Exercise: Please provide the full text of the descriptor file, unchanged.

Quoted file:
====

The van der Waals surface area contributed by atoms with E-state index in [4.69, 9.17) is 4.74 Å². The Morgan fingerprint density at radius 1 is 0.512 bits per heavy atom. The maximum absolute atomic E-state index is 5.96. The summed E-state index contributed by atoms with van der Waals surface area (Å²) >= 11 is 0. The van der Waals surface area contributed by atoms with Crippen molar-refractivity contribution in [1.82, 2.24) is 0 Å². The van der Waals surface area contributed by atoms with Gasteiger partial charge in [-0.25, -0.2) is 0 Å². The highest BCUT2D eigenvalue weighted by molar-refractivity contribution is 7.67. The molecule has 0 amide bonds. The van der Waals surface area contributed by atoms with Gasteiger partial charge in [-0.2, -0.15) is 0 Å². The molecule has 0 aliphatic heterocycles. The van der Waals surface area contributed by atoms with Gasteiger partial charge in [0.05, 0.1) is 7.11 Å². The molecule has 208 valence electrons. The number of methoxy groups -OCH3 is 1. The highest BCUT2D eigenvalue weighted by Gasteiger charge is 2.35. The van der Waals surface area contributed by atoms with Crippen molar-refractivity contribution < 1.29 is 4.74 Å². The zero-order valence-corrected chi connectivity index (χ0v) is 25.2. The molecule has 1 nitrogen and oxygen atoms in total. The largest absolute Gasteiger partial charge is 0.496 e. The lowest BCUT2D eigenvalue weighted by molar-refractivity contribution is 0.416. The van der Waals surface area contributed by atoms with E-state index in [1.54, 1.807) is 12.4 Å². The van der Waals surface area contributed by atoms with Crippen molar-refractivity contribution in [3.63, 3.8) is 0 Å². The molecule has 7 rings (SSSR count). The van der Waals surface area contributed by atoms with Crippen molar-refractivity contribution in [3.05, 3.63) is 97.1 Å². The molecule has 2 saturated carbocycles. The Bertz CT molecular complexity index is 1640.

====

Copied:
The van der Waals surface area contributed by atoms with E-state index in [4.69, 9.17) is 4.74 Å². The Morgan fingerprint density at radius 1 is 0.512 bits per heavy atom. The maximum absolute atomic E-state index is 5.96. The summed E-state index contributed by atoms with van der Waals surface area (Å²) >= 11 is 0. The van der Waals surface area contributed by atoms with Crippen molar-refractivity contribution in [1.82, 2.24) is 0 Å². The van der Waals surface area contributed by atoms with Gasteiger partial charge in [-0.25, -0.2) is 0 Å². The highest BCUT2D eigenvalue weighted by molar-refractivity contribution is 7.67. The molecule has 0 amide bonds. The van der Waals surface area contributed by atoms with Gasteiger partial charge in [-0.2, -0.15) is 0 Å². The molecule has 0 aliphatic heterocycles. The van der Waals surface area contributed by atoms with Gasteiger partial charge in [0.05, 0.1) is 7.11 Å². The molecule has 208 valence electrons. The number of methoxy groups -OCH3 is 1. The highest BCUT2D eigenvalue weighted by Gasteiger charge is 2.35. The van der Waals surface area contributed by atoms with Crippen molar-refractivity contribution < 1.29 is 4.74 Å². The zero-order valence-corrected chi connectivity index (χ0v) is 25.2. The molecule has 1 nitrogen and oxygen atoms in total. The largest absolute Gasteiger partial charge is 0.496 e. The lowest BCUT2D eigenvalue weighted by molar-refractivity contribution is 0.416. The van der Waals surface area contributed by atoms with E-state index in [1.54, 1.807) is 12.4 Å². The van der Waals surface area contributed by atoms with Crippen molar-refractivity contribution in [3.63, 3.8) is 0 Å². The molecule has 7 rings (SSSR count). The van der Waals surface area contributed by atoms with Crippen molar-refractivity contribution in [3.05, 3.63) is 97.1 Å². The molecule has 2 saturated carbocycles. The Bertz CT molecular complexity index is 1640.